Google cannot be broken up into smaller companies without new EU legislation, the European Commission said today (20 May), after detailing two potential new antitrust investigations into the internet giant.
Competition Commissioner Joaquín Almunia was responding to comments made earlier this week by German’s Economy Minister Sigmar Gabriel, who said Google may have such a dominant market position that a break-up had to be “seriously considered.” Existing competition law was not powerful enough to split up the business, Almunia said.
The California-based company may yet face a separate antitrust investigation to the one ongoing since November 2012. Open Internet Project, a group of 400 European digital market members, made a different complaint (here) on Friday.
The complaint was being looked into, Almunia said during a press conference to announce that HSBC, JP Morgan Chase and Credit Agricole were being charged with rigging bank benchmark rates (here).
Deutsche Telekom has also written to the Commission, and it was being evaluated whether their letter constituted an official complaint or not. If it was, it would also be investigated, he said.
Open Internet Project’s complaint and the 2012 complainants accuse Google of abusing a dominant market position. Google has about 90% market share in the EU. The company is criticised for promoting Google Maps or Google Shopping when users enter a search query on the main Google website, while preventing rivals from claiming such spots.
Several of the 19 original complainants against Google have called for the search engine to be separated from Google’s other services.
“This idea of considering a search engine as an essential facility that needs to be unbundled or split from other kinds of services that can be transmitted through this essential facility […] if this was the case in the future, this would require legislation, it cannot be solved by an antitrust decision,” Almunia said.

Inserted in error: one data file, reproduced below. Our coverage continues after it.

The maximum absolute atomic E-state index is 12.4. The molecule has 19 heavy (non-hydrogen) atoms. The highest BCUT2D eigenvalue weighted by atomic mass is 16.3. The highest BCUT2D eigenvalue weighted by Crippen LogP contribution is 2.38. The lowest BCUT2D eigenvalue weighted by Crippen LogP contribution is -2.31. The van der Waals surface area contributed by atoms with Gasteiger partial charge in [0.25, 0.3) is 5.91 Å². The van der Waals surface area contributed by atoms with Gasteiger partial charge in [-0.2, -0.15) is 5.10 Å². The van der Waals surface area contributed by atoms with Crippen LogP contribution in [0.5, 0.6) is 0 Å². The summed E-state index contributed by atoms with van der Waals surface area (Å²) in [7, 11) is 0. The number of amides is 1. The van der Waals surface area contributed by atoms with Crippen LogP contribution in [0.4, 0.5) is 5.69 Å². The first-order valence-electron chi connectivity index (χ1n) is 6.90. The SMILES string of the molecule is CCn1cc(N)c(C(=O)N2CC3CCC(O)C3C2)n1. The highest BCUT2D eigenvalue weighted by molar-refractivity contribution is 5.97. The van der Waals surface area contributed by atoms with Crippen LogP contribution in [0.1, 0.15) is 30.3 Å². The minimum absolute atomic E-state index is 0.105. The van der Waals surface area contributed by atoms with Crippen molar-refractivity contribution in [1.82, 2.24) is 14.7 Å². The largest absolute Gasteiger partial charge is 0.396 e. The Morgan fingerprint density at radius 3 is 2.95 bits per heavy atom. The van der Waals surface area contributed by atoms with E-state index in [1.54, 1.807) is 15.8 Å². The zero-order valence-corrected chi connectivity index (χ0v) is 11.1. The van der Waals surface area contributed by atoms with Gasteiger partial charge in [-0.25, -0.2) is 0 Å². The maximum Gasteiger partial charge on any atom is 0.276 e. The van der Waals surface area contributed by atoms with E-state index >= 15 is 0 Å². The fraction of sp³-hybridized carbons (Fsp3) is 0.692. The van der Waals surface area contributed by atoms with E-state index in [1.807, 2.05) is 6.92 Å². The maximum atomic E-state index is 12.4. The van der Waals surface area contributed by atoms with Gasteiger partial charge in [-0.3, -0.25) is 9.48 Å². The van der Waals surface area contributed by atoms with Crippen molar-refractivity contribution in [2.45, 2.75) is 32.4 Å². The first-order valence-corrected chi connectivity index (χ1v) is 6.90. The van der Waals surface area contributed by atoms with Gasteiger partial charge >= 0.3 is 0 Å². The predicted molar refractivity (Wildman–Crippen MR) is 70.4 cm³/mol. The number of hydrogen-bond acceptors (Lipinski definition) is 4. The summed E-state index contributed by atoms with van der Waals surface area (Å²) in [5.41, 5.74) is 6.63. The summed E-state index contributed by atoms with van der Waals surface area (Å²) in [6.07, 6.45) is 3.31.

Gabriel had written in a op-ed for a German newspaper last Friday, arguing that “A breakup, of the kind that has been carried out for electricity and gas grids, must be seriously considered here but it can only be a last resort. That’s why we are focusing on anti-trust style regulation of Internet platforms.”
Almunia said a more likely resolution to an ongoing investigation into the California-based internet giant was a series of legally binding commitments designed to reduce Google’s share of the European market. This would take place after the summer and after negotiations with the complainants.
“I think we will make a legally binding commitments decision but I cannot anticipate that,” he added.
Almunia said such settlements, made under article nine of EU competition law, were quicker and set a precedent, as opposed to the Commission making a prohibition order through article seven of EU competition law. The latter would have lasted for years and potentially lead to a fine on previous breaches of antitrust regulation. Such a fine is set at a maximum of 10% of a company’s one-year revenue on EU-based activities
“I think we can solve the concerns we identified in 2010, in my view with the route of article nine,” he stated. “If this is confirmed after our dialogue with the complainants then the decision will come. If, because of the arguments of the complainants, we consider that the proposals we have on the table are not enough, we would have to decide on the next steps.”
The Commission accepted a third proposal of concessions from Google in February (read here) but competitors and consumer groups criticised the deal.
Monique Goyens, director general of The European Consumer Organisation (BEUC), said at the time: “The Commission has today fallen far short of the aim of ensuring fair consumer choice in relation to online search in Europe. Consumers should be able to expect neutral search results. This is not a reality today due the nature of Google’s business model and we expected the Commission to remedy this.”
Today’s comments come a week to the day after a controversial European Court of Justice ruling against Google, which could lead to it being forced to remove links to news stories about individuals from its search results.
Judges in Luxembourg backing the so-called “right to be forgotten” said that Internet search engine providers were responsible for processing personal data appearing on web pages published by third parties, such as newspapers. The decision must be taken into account by national courts across the EU (more here).